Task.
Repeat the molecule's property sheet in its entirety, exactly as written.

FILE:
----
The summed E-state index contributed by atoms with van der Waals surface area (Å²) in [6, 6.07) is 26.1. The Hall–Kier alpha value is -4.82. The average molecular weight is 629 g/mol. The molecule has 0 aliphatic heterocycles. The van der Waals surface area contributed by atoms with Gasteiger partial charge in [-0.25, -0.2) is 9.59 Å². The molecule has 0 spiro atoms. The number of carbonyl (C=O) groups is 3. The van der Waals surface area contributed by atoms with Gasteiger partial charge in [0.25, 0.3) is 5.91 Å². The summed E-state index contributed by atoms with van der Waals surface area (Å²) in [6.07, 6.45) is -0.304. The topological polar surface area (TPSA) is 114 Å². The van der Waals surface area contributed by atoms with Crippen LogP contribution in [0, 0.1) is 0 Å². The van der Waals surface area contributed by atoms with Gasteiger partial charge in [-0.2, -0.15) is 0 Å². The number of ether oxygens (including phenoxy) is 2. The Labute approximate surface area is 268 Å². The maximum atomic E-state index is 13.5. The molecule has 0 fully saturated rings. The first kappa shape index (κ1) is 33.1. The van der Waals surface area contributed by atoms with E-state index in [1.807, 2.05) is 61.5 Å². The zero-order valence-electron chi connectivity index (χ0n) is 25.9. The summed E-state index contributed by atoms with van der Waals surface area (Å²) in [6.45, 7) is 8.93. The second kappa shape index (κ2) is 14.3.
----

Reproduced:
The summed E-state index contributed by atoms with van der Waals surface area (Å²) in [6, 6.07) is 26.1. The Hall–Kier alpha value is -4.82. The average molecular weight is 629 g/mol. The molecule has 0 aliphatic heterocycles. The van der Waals surface area contributed by atoms with Gasteiger partial charge in [-0.25, -0.2) is 9.59 Å². The molecule has 0 spiro atoms. The number of carbonyl (C=O) groups is 3. The van der Waals surface area contributed by atoms with Gasteiger partial charge in [0.25, 0.3) is 5.91 Å². The summed E-state index contributed by atoms with van der Waals surface area (Å²) in [6.07, 6.45) is -0.304. The topological polar surface area (TPSA) is 114 Å². The van der Waals surface area contributed by atoms with Crippen LogP contribution in [0, 0.1) is 0 Å². The van der Waals surface area contributed by atoms with Gasteiger partial charge in [-0.2, -0.15) is 0 Å². The number of ether oxygens (including phenoxy) is 2. The Labute approximate surface area is 268 Å². The maximum atomic E-state index is 13.5. The molecule has 0 fully saturated rings. The first kappa shape index (κ1) is 33.1. The van der Waals surface area contributed by atoms with E-state index in [1.807, 2.05) is 61.5 Å². The zero-order valence-electron chi connectivity index (χ0n) is 25.9. The summed E-state index contributed by atoms with van der Waals surface area (Å²) in [6.45, 7) is 8.93. The second kappa shape index (κ2) is 14.3.